Time to outgrow frog-in-the-well Kiwi mindset

By Dev Nadkarni

It was refreshing to see Prime Minister John Key determined not to let ideology get in the way of pragmatism in the best interests of New Zealand during his state visit to India last week.

It is easy to miss the wood for the trees when one looks at the fast changing world through the rose tinted glasses of twentieth century ideology, like some Kiwis – including those in the media – do.

While no one discounts the importance of standing one’s ground as regards one’s beliefs and values, it is rather naïve to jeopardise hard to come by economic opportunities under the false notion that doing business with nations that xo not share our world view compromises our values.

Mr Key regularly fielded questions from New Zealand media about doing business with India while it continued to refuse to sign the Nuclear Non-Proliferation Treaty (NPT).

New Zealand’s stand on matters nuclear is well known in the world and has won it some respect, while also icing its relationship with countries like the United States over the years, which is only now beginning to thaw. This change of heart is happening purely in the interest of geopolitical strategy – again, an instance of pragmatism taking precedence over ideology.

In daily media briefings during the India visit, the Prime Minister explained that New Zealand would continue to reiterate its anti-nuclear stance at all international platforms including his diplomatic meetings in India and during bilaterals but added that it was important not to let that get in the way of doing business with the second fastest growing economy in the world.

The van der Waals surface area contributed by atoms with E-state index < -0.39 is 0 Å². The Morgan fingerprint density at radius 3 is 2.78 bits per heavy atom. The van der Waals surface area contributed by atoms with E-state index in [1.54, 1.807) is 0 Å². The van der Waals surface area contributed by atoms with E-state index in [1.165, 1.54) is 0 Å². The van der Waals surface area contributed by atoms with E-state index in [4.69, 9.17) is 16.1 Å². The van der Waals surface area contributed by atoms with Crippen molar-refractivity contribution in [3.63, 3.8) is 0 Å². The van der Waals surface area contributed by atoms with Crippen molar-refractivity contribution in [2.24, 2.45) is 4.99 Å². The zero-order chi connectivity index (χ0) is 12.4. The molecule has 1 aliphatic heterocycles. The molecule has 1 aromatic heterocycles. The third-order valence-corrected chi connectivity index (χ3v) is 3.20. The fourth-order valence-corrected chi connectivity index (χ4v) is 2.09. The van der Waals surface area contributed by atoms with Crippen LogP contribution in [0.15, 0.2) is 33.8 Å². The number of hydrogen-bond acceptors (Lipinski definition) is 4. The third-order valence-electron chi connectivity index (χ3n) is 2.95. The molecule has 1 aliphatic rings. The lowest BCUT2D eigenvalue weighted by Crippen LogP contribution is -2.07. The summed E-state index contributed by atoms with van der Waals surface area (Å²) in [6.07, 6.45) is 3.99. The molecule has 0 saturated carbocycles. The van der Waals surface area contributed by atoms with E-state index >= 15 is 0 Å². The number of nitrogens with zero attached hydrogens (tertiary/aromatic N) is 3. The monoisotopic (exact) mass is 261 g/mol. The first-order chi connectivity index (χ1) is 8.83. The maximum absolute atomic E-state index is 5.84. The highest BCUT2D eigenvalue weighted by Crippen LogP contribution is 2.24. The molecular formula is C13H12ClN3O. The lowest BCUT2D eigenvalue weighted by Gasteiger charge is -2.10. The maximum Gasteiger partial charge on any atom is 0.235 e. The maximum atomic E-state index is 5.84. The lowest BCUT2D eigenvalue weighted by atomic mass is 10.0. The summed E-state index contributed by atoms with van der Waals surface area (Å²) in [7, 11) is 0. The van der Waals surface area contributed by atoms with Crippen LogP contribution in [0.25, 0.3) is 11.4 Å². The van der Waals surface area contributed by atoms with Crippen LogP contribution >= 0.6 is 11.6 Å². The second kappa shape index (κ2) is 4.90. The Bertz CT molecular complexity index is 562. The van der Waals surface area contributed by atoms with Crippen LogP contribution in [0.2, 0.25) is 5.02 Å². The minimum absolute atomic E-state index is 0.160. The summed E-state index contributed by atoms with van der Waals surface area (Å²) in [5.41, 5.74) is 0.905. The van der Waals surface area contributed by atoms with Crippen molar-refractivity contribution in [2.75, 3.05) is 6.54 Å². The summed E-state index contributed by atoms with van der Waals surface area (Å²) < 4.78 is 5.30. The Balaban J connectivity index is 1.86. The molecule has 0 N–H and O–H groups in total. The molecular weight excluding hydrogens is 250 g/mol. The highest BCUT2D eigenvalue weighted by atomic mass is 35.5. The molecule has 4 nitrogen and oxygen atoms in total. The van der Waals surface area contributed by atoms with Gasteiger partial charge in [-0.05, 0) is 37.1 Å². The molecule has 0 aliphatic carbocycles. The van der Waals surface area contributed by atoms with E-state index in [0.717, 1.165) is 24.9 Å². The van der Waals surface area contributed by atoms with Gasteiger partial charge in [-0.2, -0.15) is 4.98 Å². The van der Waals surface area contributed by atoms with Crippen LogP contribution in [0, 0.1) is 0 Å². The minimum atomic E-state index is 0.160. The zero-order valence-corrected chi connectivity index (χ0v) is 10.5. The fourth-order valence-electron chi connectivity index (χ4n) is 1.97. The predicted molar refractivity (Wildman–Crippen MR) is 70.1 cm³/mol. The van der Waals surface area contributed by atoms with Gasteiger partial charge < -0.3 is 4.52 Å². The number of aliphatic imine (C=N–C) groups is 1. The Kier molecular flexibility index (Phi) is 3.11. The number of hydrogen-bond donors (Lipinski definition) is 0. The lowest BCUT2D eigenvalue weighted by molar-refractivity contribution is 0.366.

The stand that some in the New Zealand media took during a visit to India with former Prime Minister Helen Clark is a classic case of missing the wood for the trees. Rather than focus on the opportunities available to New Zealand technology companies to team up with Indian engineering talent, they chose to criticise Ms Clark for visiting a company that was involved in designing some components for India’s nuclear power set up as a peripheral ancillary supplier. So very 1970s.

We can see where Mr Key is coming from when he says a “twenty first century perspective” is needed to deal with these issues. Just as in human relationships, there has to be a sense of give and take in relationships between nations, if they are to work together for mutual benefit. Even the best of friends differ in their points of view and beliefs but they rarely let those differences come in the way of the relationship they share.

The Prime Minister was also disappointed at criticism in the New Zealand media for having travelled with his entourage and delegation of 28 businesspeople from New Zealand in a Royal New Zealand Air Force jet. The Prime Ministerial entourage was travelling at the invitation of Indian Prime Minister Manmohan Singh. The Indian government also accorded the trip the status of a state visit, signaling the importance it places on its developing a closer relationship with New Zealand.

It was only in the fitness of things that the entourage flew in a state plane rather than a commercial service. If costs were an issue, it must be mentioned that the visit was by no means a freebie to accompanying New Zealand media and the business delegation. Though the flights were discounted considerably, the media and business paid for their stay and local transport in India.

On the other hand, the Indian government spent far more in terms of money and resources on this state visit than New Zealand did. It assigned an Air India Airbus 320 to ferry a part of the entourage to Agra and Mumbai from New Delhi. It closed down roads in both cities to ensure smooth and safe passage to the prime ministerial motorcade. Mind you, the loss in productivity because of stalled traffic in a fast growing economic environment like India is by no means small.